We know of the importance of the internal communications department. After all that’s our main audience and clientele! If you’re reading this, you’re probably a comms pro with an internal communications plan that you’re positive will finally bring your organization together, increasing engagement and morale. Maybe it’s an exciting newsletter in Outlook, or a new way to introduce new hires.

However, it’s possible that not everyone shares this point of view.

When it comes to getting resources for your internal communications plan and strategy, it’s better to err on the side of over-preparation and thoroughness than assume your exec team knows of the undeniable importance of internal comms.

Not only will your internal comms campaigns be more efficient by involving key internal influencers, you’ll need resources and budget for your internal communications plans. For this, execs will want proof (metrics!) that your different campaigns are in fact increasing employee engagement, retention, and helping the bottom line.

According to Harvard Business Review, studies show that senior executives dismiss good ideas from below far too often, largely for this reason: If they don’t already perceive an idea’s relevance to organizational performance, they don’t deem it important enough to merit their attention. Internal comms managers have to work to alter that perception.

Let’s go over some ways to get that so very important executive approval!

3 Tips to Get Executive Approval for an Internal Communications Plan

1) The Earlier You Get Buy-in, The Better


It’s easier to get approval and buy-in when leadership feels they also had a role in shaping the strategy, no matter whether that feeling is real or perceived.

For a successful communications strategy, early executive buy-in is crucial, according to Jane Lawrence, internal comms manager at Northumbrian Water Group, which in 2016 won the HR Excellence Award for Most Effective Communications Strategy.

“It was important for the senior leaders to be walking the walk, and not just talking the talk, when it came to our strategy. It was underpinned by their support and ensuring they were visible through all the stages,” affirms Lawrence.


This sentiment, of the importance of getting executive-buy in, is also shared by Advita Patel, internal comms specialist at the UK’s Nuclear Decommissioning Authority. We had the chance to chat with her about the current state of internal communications and about how internal comms pros can become trusted advisors.

“I do think that we need to stop talking about having this ‘seat at the table’ and start working towards building ourselves as trusted advisors,” she says. “I know it’s been a bug-bear for many over the years that we are not taken as seriously as our PR friends, but I find working with leaders on a 1-2-1 basis and building trust is more impactful than sitting around a boardroom table.”

She also adds that, once you’ve built your trusted advisor status among the c-suite, you’ll be invited to these meetings without having to push on the door.

When we talk about becoming a trusted advisor, we’re talking about providing important value to the organization through your internal communications plan that allows the c-suite to still guide the tone and official voice of the organization, which is particularly hard in today’s era of disruption.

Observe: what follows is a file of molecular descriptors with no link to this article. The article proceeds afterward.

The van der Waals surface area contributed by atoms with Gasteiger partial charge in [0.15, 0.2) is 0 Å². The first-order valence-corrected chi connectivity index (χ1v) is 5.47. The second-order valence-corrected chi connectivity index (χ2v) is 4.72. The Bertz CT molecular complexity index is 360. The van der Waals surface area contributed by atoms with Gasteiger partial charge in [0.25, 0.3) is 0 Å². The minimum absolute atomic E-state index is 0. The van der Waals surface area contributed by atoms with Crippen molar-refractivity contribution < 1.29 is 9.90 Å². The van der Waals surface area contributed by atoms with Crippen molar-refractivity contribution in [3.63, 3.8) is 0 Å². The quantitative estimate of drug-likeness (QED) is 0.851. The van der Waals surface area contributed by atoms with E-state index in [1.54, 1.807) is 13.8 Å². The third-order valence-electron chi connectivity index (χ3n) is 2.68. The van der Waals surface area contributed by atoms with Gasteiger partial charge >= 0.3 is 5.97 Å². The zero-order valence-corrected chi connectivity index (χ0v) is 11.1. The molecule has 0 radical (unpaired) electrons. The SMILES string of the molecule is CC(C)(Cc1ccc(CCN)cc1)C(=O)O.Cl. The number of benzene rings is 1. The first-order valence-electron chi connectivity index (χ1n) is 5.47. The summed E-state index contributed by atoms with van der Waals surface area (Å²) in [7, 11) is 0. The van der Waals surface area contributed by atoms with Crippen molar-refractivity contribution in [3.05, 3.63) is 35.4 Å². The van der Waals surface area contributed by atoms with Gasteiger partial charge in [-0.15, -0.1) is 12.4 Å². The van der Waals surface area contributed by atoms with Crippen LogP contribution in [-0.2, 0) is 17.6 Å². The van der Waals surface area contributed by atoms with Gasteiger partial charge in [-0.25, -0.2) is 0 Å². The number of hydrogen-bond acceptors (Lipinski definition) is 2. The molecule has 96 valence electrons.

2) The Numbers Don’t Lie

internal communications plan

A key to getting your executives excited about any particular internal communications plan is to transition from the subjective to the objective. Whether your organization believes in the power of IC, or even whether your executives like you or not, if you have the numbers to back up anything you pitch, the value of your IC campaigns becomes undeniable.

For this to happen, you need to use metrics to demonstrate the impact of your campaigns. Whether it’s a launch campaign about using the new system for submitting expenses, or a PSA about dishes in the kitchen sink, always send management a detailed picture of the “before and after.”

By tracking everything, from email opens, engagement, link clicks, location and even devices used, you’ll be able to make your communications an objective science. Tracking and analyzing your internal communications plans at an individual or granular level benefits your team in two ways:

1) It allows you to see what content resonates best with your employees.  

2) It enables you to have solid proof of the impact you’re having on the organization at large. That’s a win-win!


3) Focus on the Solution, Not the Problem


An integral aspect of whether you get approval for your internal communications plan is to highlight the solution rather than the problem you’re trying to solve. We’ve all been in those meetings where everyone is vocal about the problems in the organization, but no one seems to suggest any solutions.

Don’t be that person. According to experts Susan J. Ashford and James R. Deter, those who suggest thoughtful solutions when speaking about a problem were more successful at influencing executives than those who just highlighted problems.

“Proposing a solution signals that the seller has put thought into the issue and respects leaders’ time. Indeed, recent laboratory research shows that people think more highly of issue sellers who suggest solutions,” the writers found.

Getting approval from executives to execute your internal communications plan isn’t a discrete event, it’s an ever going process that starts with early buy-in, collecting proof (data) that your strategies work, and making sure you’re always pitching solutions and ways to improve processes around the workplace.

Do you have any other ways you’ve gotten executive buy-in? Share them with us in the comments below or tweet at us!

Internal Communications and Employee Engagement
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